Definitely a good read, insightful and highly recommended. I can’t wait to read Free (I did not mean “read for free”, although that wouldn’t be bad either)


Jim Cramer's real money
Jim Cramer's real money: sane investing in an insane world
Jim Cramer; Simon & Schuster 2005
WorldCatRead OnlineLibraryThingGoogle BooksBookFinder

Cramer writes as he speaks: a little too cocky, self confident, straightforward, candid, and with a couple of “insider” jokes that make you think he is the only one that finds them funny. It is a great flight book (that is a book to read on a boring 6 hour flight). That being said, the book is a good collection of sane (yes, I said sane) advice for the novice and no so novice investor. His stock-picking rules are a good organized way to summarize the basics of disciplined investing / trading. I have two pet peeves on his recommendations: the way he defines diversification (which is not exclusive of Mr. Kramer), and the 5 stock limit for part time investors. Let me explain.

I am not saying that you shouldn’t diversify, but diversification is different for each investor. If you call his show to the “am I diversified” segment and tell him: “I own EBAY, GOOG, AAPL, CSCO, and QCOM” i can hear the screams all the way from here: “They are all tech!!, are you crazy????” The firs statement is true, the second … well, I don’t know for sure, but not because you own those stocks. EBAY is really online retail, Google is advertisement; Apple devices; Cisco, infrastructure, and Qualcomm, chips. True, there may be some correlation between them, especially between QCOM and AAPL (iPhone uses silicon chips). But based on fundamentals they really address very different markets and their revenues are not so closely tied. Technically, they might be closer since most investors aren’t tech geeks so they think they are tied together more than they really are. If you work in tech like I do, you can distinguish the differences between these sub-categories and be diversified within a sector. Moreover if you work in tech you have to monitor these companies.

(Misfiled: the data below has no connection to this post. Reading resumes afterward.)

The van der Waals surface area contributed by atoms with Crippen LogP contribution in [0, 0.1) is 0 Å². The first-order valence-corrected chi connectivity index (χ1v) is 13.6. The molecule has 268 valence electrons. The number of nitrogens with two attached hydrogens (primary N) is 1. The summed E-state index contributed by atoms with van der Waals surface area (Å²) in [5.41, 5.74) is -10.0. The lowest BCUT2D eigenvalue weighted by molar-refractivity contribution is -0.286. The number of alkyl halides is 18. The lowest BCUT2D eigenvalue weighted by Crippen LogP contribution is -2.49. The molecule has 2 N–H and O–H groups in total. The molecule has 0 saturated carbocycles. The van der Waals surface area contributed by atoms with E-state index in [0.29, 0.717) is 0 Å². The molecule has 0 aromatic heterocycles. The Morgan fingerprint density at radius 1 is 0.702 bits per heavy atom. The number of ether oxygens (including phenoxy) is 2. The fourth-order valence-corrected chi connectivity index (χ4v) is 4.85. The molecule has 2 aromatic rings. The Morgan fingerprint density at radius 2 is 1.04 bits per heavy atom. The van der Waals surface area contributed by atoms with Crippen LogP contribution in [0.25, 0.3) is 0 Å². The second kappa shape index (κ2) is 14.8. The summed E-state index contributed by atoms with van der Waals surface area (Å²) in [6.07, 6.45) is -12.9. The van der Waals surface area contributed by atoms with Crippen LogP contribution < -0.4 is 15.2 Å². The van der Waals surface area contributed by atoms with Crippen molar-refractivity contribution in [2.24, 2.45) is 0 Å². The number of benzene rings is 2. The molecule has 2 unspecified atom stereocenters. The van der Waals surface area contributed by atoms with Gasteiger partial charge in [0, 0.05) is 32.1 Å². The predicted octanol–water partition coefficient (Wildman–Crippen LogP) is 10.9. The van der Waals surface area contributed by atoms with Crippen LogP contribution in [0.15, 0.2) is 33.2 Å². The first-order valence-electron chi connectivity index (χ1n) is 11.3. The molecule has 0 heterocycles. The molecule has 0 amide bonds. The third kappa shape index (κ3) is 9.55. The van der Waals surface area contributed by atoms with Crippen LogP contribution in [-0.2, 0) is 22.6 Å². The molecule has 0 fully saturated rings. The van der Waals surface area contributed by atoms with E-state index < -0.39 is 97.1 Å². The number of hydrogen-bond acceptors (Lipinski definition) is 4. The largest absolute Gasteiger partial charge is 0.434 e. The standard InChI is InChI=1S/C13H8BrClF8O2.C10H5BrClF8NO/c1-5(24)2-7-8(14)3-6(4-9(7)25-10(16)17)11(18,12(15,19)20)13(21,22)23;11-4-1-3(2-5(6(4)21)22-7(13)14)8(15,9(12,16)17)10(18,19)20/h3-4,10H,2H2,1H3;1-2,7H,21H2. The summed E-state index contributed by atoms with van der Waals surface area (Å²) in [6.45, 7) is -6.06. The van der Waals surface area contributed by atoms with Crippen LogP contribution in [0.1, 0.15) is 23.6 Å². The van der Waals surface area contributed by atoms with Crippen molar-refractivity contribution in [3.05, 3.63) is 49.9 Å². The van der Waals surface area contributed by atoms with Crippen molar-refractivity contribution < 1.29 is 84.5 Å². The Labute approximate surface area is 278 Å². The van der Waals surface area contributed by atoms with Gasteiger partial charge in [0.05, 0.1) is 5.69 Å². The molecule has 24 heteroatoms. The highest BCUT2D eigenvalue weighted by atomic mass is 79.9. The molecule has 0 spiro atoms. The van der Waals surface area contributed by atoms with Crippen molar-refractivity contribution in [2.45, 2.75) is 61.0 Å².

Cramer also suggests to own a minimum of 5 stocks to consider diversified, and he even goes through rules of how to pick the categories of these 5. He also suggests that more than 5 is too many due to the “buy and homework” strategy, arguing that you can’t devote enough time to do homework on more than 5 stocks and still have a day job. My opinion is that like everything else in life it depends. Following on my example above i have to know about the 5 companies I highlighted below for my day job, so I can afford to own stock of more than 5 if I can dedicate my moonlight hours to do “homework” outside of my area of expertise.

One last comment: I think Cramer overlooks one an additional cardinal rule of investing. That is keep a balanced portfolio. Diversification doesn’t mean a lot if you own 5 stocks but 80% of your portfolio is in only one. Index funds, like I explained here, are another fallacy of proper diversification.



The Great Crash 1929
The Great Crash 1929
John Kenneth Galbraith; Mariner Books/Houghton Mifflin 1997
WorldCatLibraryThingGoogle BooksBookFinder

The author presents an unexpectedly engaging read of a subject dry as desert.  He narrates a set of historical events that eventually caused the greatest stock market crash in the history of the US.  There are some similarities with the 2008 crash, but it is clearly caused by different root causes, although strikingly similar.  Definitely a recommended read.

It is well documented that the 1929 crash was mainly due to an excess leverage to invest in the stock market. Margin trading was making people money without having any ti invest. Pretty good. But without regulation or insurance like FDIC money just disappeared, evaporated. People panicked to get their deposits from the banks but there wasn’t enough money so the economy tanked and took years to recover. The stock market took 58 years to recover its purchasing parity value; 58 years. Take a look at this post where I explain why.